Wine and camping go together like margaritas and your grandma’s beach house.
This is something I didn't start practicing until I was 20 and trekked out to Appalachia with my Von Trapp family-sized gaggle of roommates. Of course, then it was illegal, and we had to quite literally wash our mouths out with soap in fear that the park ranger would smell the fermented grapes on our breath. In days even earlier in that, camping cuisine was just as delightful; For breakfast my mother would make biscuits and gravy in a cast iron skillet over the fire, while our family friends scrambled up cheesy eggs on the propane stove. Our snacks consisted of homemade brownies, Trolli Apple Rings, and Kool Aid Jammers.
But now I’m older and **MATURE** and look for sustenance with A) protein B) No fake colors and C) an alcohol content. And I like to make things special. Which is why I stopped at a joint called Smokey Davis on my way out to Wallowa Lake, where I found cases of beef jerky, Idaho mustard, gem-colored jams and the Cinder Dry Viognier.
Viogniers (pronounced “Vee-own-yay”) are full-bodies whites that originated in the south of France. They’re often fruit forward, with creamy notes of vanilla honeysuckle and mango. I think they taste like tie-dye fruit rollups.
You know those small town/organic diners? The kinds that sell local honey, serve face-sized pancakes, and operate under a co-op of older women with names like Butterfly? Yup, this is this wine. Drinking the Cinder is like having breakfast at 7am alongside an elderly man who drinks his coffee black and a hippie family with a mom who stops to breastfeed her child. It’s orange jelly on white toast with a juiciness akin to chewing a yellow starburst. The minerality is so moist it could win a wet t-shirt contest.
I am Paddington Bear and this wine is my marmalade. And just like little Paddy, I want to dip my hands so far into the glass that I’m practically bathing. It’s outdoorsy yet cozy, like when you finish a hike and cuddle up in your camping chair with a solid four more hours of sunshine.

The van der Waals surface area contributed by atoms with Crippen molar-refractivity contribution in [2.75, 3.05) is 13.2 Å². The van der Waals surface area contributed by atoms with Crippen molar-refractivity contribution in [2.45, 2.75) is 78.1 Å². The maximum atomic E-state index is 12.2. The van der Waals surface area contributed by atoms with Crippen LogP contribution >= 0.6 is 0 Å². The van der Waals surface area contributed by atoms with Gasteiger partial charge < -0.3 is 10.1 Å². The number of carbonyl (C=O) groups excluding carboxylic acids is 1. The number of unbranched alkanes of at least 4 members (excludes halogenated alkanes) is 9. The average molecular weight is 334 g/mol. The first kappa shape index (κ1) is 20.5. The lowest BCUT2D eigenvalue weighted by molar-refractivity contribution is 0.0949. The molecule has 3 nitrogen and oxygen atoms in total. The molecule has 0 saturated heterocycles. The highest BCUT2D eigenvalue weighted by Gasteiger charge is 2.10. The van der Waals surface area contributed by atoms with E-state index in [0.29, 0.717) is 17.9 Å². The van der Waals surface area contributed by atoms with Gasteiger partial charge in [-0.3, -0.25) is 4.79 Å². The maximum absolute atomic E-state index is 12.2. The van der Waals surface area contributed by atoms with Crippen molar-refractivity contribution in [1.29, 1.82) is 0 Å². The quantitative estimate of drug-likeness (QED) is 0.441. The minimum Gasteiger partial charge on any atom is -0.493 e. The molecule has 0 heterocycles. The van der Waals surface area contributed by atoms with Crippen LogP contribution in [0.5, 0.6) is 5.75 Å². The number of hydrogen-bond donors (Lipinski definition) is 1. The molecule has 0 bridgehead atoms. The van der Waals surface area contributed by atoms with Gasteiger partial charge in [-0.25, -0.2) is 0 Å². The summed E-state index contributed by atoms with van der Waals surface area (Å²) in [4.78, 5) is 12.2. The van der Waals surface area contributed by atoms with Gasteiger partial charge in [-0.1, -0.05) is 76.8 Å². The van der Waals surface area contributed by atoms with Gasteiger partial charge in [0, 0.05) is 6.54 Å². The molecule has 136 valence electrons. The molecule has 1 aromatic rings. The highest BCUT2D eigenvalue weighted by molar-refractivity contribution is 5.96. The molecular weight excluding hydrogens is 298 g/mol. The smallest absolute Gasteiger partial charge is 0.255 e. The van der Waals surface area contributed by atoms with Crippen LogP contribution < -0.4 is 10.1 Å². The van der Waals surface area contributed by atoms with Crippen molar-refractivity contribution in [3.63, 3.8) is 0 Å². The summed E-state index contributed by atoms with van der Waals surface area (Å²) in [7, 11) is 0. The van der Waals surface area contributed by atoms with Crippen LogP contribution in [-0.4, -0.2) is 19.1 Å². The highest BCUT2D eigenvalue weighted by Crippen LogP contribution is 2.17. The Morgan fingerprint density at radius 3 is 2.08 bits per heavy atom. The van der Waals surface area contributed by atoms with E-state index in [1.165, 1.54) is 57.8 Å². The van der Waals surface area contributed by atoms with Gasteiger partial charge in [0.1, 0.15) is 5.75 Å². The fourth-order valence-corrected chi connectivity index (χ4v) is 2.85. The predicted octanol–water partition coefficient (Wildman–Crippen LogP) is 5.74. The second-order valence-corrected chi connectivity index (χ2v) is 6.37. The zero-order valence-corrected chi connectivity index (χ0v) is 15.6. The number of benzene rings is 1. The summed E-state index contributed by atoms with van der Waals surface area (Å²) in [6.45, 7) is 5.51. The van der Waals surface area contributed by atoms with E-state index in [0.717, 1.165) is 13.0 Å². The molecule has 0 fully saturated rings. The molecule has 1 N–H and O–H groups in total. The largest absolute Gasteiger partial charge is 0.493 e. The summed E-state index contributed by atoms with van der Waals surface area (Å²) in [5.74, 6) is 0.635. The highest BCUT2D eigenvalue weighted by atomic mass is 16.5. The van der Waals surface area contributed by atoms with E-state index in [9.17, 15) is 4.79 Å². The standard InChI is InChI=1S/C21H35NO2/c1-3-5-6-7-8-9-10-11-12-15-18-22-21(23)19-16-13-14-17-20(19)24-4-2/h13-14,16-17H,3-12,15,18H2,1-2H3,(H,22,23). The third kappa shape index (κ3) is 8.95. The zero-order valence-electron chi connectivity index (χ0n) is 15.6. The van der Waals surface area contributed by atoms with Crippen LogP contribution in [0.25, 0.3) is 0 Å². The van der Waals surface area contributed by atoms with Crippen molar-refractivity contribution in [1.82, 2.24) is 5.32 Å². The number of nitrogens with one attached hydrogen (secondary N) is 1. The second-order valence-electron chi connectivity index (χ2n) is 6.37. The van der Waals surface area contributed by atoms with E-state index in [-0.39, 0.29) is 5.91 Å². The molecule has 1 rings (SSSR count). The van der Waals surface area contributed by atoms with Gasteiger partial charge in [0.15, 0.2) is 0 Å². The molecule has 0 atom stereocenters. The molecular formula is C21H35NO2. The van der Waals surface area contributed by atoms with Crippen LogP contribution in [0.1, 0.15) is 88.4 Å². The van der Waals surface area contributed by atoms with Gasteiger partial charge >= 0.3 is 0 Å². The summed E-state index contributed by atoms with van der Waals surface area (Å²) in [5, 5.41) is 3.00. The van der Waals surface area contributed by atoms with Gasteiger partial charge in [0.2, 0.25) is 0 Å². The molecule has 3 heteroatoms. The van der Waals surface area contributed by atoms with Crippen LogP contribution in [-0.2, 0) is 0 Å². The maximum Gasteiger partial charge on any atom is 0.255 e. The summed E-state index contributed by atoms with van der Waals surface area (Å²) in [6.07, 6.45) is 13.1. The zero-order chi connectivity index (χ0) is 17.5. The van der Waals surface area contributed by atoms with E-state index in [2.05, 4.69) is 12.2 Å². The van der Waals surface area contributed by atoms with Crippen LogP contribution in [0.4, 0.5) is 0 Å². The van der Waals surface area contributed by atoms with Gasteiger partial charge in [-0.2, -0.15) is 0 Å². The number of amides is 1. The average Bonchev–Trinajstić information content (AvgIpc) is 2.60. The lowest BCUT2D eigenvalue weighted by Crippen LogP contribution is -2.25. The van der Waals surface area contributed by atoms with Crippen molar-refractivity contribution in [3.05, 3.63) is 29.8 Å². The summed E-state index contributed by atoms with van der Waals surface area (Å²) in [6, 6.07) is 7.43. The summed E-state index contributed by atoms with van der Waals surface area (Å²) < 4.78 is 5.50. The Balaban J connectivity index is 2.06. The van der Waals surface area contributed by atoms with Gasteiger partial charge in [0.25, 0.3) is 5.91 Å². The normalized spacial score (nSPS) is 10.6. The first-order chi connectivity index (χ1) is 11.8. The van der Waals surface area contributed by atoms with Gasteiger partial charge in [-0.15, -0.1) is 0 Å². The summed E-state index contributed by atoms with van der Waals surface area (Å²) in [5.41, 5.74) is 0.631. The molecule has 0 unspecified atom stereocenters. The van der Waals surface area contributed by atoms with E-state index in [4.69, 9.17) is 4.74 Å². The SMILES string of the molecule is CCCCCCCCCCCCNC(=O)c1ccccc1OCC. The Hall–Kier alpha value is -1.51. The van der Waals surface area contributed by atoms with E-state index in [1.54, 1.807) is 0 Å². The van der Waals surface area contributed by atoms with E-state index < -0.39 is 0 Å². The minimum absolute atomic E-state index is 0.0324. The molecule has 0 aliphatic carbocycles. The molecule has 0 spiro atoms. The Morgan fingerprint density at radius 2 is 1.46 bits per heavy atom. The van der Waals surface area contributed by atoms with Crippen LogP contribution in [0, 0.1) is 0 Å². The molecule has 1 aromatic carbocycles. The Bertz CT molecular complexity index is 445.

You could drink this wine alone, but I enjoyed with a plate of poor woman’s hors d'oeuvres consisting of Chex Mix, Idaho mustard, and beef jerky from a nearby general store. The sweet and mellow flavor of the Cinder stood up nicely to the salt and spice of my accoutrements, and I would have been pleased to snack solely on this and only this until that cracked-out Oregon took its demise.
What I drank: The 2015 Cinder Dry Viognier
Where it’s from: 40% of the grapes are from Washington vineyards and the other 60% are from the Snake River Valley in Idaho.
Where I drank it: Wallowa Lake in Eastern Oregon, alongside my tent, a fire, and a neighboring group of History Bee-winning high schoolers.
What it tasted like: Grapefruit and orange blossom on the nose, followed by the taste explosion of sweet, chewy candy. The mouthfeel is like you’ve just eaten a handfulof warm-colored Gushers all at once, and the whole thing is polished off by a babbling brook of minerality.
When/where to drink it: Everyday activities for when you want to add some flavor. Doing laundry, cleaning the apartment, or playing board games on the back porch with your sweetie-pie. It would also make for a great “5pm on the beach” wine.The lively aromas and acidity make it good for salty things, or briney seafoods. (Any excuse to eat oysters, am I right?)